Christian: Well, and I think you’re going to have another graphic to pull up here to refer to, so as you can see, there was a prior– priority was given to processing the claims backlog when there was a really huge claims backlog, like we were talking about before. And when an organization with limited resources has to move resources to prioritize one area, unfortunately that sometimes leads another area under understaffed or under worked, and that’s what happened to the appeals backlog. So, there’s was an inverse relationship to lowering the claims backlog to an increasing appeals backlog, unfortunately. Another issue is inactivity, so, unfortunately, all the time that a veteran is waiting for a claim to be decided or an appeal to be decided doesn’t mean that someone’s working on it. And we have a graphic that sort of shows the downtime. In some instances it’s just sitting in a metaphorical folder or I think it literally used to be on someone’s desk right when they still use paper files, literally in some someone’s inbox. So there’s a lot of downtime when it comes to processing claims. And then again, as we sort of and an unfortunate theme through the whole context of what we’re talking about today is errors. So there’s some statistics that we have that 13% of remanded appeals were returned to the Board without first finishing the remand instruction. So what happens then you go, you get all the way to the Board, right? It’s taken that five years for you to get to the Board. The Board says, “Oh no, there’s a problem. We’ve got to fix it, it goes back and it only gets partially fixed.” And so, what that means is it has to go back to the Board, the Board member will see the error and unfortunately has to go back to the regional office again, and this is sort of what they refer to as the hamster wheel of appeals. So that also delays processing time of appeals.
Brad: So it sounds as though this is a resource issue because it sounds as though folks are rushing to try to keep up with the amount of work and that perhaps historically, at least there haven’t been enough people working on these kinds of cases, is that a fair statement?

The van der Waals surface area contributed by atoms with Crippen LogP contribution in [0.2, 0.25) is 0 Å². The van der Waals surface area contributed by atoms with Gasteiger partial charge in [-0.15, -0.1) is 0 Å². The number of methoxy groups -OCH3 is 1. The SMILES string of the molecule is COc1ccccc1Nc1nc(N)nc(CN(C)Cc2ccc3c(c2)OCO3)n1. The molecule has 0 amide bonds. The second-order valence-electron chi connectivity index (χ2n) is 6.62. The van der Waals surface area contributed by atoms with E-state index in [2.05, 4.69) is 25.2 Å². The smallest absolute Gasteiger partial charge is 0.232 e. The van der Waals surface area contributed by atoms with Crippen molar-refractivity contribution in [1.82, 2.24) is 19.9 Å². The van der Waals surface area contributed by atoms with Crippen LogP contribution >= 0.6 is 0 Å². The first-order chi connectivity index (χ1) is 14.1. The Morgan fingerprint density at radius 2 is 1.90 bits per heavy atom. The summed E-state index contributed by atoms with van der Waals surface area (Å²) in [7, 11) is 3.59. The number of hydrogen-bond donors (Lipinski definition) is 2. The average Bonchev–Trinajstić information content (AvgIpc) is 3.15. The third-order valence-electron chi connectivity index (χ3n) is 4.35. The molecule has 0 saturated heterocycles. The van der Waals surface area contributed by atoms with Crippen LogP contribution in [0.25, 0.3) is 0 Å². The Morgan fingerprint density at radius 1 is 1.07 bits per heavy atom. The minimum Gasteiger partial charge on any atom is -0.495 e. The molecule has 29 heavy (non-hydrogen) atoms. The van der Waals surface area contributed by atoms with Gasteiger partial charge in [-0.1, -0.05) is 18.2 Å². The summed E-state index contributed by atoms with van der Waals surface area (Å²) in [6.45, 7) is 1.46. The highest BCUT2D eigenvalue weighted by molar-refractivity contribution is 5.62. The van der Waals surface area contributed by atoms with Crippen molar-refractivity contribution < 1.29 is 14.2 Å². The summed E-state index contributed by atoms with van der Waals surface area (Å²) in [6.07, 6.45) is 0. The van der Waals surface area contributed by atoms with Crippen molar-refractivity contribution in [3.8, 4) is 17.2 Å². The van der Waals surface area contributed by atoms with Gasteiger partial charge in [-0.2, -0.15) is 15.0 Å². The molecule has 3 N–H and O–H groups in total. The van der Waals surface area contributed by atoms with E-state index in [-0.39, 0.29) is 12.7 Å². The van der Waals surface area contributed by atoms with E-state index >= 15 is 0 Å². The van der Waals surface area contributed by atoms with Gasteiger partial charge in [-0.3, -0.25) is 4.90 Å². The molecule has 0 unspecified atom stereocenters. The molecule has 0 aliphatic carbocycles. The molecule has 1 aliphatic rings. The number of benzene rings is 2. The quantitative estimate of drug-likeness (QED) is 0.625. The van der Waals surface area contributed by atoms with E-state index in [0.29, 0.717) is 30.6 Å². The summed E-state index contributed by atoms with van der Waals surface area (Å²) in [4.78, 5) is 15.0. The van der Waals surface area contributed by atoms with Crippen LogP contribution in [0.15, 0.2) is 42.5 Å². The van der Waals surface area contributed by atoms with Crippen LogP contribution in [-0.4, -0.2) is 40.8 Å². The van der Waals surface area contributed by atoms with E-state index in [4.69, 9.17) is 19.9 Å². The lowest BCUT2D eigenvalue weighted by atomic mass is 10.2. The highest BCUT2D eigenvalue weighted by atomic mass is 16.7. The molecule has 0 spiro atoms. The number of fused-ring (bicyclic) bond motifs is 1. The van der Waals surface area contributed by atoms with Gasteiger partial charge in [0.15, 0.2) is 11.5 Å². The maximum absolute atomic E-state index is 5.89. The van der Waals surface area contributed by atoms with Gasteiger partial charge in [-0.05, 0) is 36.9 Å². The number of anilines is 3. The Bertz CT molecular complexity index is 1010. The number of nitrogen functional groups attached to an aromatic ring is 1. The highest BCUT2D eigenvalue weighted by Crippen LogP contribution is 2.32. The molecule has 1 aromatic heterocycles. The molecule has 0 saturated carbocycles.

Christian: I think so. I mean, if there were an unlimited amount of people to work on it, and you would hope, right, that there wouldn’t be the same backlog, but that’s unfortunately not the reality.
Brad: So are there any solutions to this increasing appeals backlog? And how can VA get under control?
Lindy: Yes. So we think that some solutions and that VA has actually started to implement would be hiring more personnel, which again we said that they’ve started to do, which is great, but not only hiring personnel but making sure that they’re trained and educated and the adjudicators are familiar with veteran’s law and look through the file and make sure that they see every piece of favorable evidence and don’t ignore anything, and that speaks to rushing and taking your time with the file, but not too long and really doing a thorough job and getting it right the first time So, I think that would be great if they could do that. And then also, this kind of leads into our next discussion of appeals reform and hoping that has a significant influence as well.
Brad: So there’s been a lot of talk about the Appeals Modernization Act of 2017, otherwise known as Appeals Reform, or the AMA, I’ve heard it referred to which I personally do not like. But we’ll just say we’re going to use the term Appeals Reform because that’s what a lot of folks understand. So, do we think that this appeals reform that passed in 2017 and the scheduled to be implemented in 2019 is going to help with the appeals backlog and how and why?
Lindy: We hope so.
Christian: Yes, we do. We hope so. Do you want to start Lindy?
Lindy: Yes. So again, we hope so. I think one of the positive things that could come from it is that appeals reform is taking certain things out of what we deal with now. So what is known as legacy appeals, you know, you get your– you file your NOD, which leads to the Statement of the Case, which leads to the VA 9 and so on. So a lot of those central pieces are being taken out or being removed. So hopefully, maybe that will decrease the wait time without so many check marks and so many, maybe just clerical things that have to be done, the wait times will be lowered. So that’s my– excuse me, my hope and that it will be kind of speed the process along.
Brad: So fewer roadblocks for veterans.
Lindy: Fewer road blocks, fewer barriers. Yes. So, knowing if you have new evidence, you’re going to pick this lane your get decision and there it goes. So hopefully that will result in lower wait times.